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UK's Gauke Defends Tax Decisions In Washington

by Lorys Charalambous,, Cyprus

01 October 2015

David Gauke, the Financial Secretary to the UK Treasury, has spoken out in support of the international tax measures being adopted by the UK, and pushed the idea of diverted profits taxes.

Speaking at the American Enterprise Institute in Washington DC on September 29, 2015, Gauke said recent reforms have resulted in more inward investment and jobs for the UK; have built a stronger, open economy; have increased public confidence in the tax system; and have brought benefits for businesses.

Gauke said that a low corporate tax rate is a key feature of the UK's new regime, alongside a wide range of measures that the Government is putting in place to make the UK internationally competitive. Gauke said that the Government has introduced specific tax measures, including a patent box regime and "above the line" tax credit for research and development, and has modernized the country's controlled foreign corporation regime.

Gauke said the "[Government's] ambition is simple: an international system with coherent rules that ensures all companies pay their share – and that isn't open to abuse." He added that "the UK is not a jurisdiction which offers preferential deals," adding that "it is possible to enter into advanced pricing agreements, but these are based on a fair and consistent application of the law."

Gauke said: "Our tax policies stem from a very simple belief: that a low-tax and an efficient-tax economy are fundamental to growth, and that you can only get a functioning low-tax economy if you collect the taxes that are owed. We believe that this is what helps businesses prosper: the competitiveness of low taxes, and the certainty of having a properly working tax system in place."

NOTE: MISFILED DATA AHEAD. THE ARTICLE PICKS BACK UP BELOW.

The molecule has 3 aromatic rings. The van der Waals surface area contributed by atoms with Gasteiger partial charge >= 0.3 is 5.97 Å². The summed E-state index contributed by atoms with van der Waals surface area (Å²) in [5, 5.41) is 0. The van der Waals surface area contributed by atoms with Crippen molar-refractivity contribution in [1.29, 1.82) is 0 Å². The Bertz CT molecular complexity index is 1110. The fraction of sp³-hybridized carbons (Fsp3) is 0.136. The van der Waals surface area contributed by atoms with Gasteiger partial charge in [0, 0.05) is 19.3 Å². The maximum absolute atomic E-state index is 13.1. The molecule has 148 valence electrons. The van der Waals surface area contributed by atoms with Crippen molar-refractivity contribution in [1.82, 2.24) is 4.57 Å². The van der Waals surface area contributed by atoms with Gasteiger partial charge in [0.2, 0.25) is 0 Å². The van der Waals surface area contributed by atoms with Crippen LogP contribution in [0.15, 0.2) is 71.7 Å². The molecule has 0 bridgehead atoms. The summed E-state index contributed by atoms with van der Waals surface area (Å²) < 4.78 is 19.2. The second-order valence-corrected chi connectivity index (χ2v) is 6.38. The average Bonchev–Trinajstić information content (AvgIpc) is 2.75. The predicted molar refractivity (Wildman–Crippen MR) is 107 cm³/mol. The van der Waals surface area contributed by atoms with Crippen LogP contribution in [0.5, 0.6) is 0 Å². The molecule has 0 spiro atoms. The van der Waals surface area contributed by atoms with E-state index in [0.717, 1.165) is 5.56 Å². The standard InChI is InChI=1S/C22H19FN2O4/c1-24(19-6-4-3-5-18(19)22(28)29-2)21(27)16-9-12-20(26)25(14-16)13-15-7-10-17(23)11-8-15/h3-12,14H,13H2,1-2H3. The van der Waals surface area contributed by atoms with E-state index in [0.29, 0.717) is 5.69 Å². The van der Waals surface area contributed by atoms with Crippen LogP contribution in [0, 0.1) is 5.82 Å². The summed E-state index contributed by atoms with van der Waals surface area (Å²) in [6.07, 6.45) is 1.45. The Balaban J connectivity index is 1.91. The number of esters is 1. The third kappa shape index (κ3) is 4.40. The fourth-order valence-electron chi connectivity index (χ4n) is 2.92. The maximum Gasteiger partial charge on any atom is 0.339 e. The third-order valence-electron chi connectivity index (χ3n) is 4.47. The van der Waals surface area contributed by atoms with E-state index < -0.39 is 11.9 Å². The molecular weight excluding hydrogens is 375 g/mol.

"These are the two principles of taxation in the UK – and together, I believe they help make the UK one of the best places to do business in the world," Gauke added.

Gauke said: "The OECD is due to report the final BEPS outcomes to G-20 Finance Ministers at their meeting next week. Significant progress has already been made. We now have an internationally agreed template for businesses to report to tax authorities where they pay tax and where they make profits. This is a good initiative which will increase transparency – we strongly support it."

Gauke noted that the recently introduced 25 percent Diverted Profits Tax is "not an attempt to tax profits that have been taxed elsewhere," but "it is simply a tax designed to ensure fairness, and one which sends a powerful worldwide signal that we take this seriously – helping us lead the international debate."

Gauke said: "We will always be on the side of competition between countries. Our measures back that up. But we will be equally firm in demanding that that competition is fair and transparent. We take this seriously – because a stable, functioning tax system depends on everybody playing by the rules, and because operating in a system where the rules are clearly defined gives certainty to shareholders and investors. Sticking to the rules benefits everyone concerned."

TAGS: compliance | Finance | tax | investment | business | patents | tax compliance | tax avoidance | tax incentives | law | intellectual property | Organisation for Economic Co-operation and Development (OECD) | corporation tax | United Kingdom | enforcement | tax authority | agreements | multinationals | legislation | tax planning | transfer pricing | advance pricing agreement (APA) | G20 | tax reform | standards | regulation | trade | European Union (EU) | research and development | Europe | Tax | BEPS

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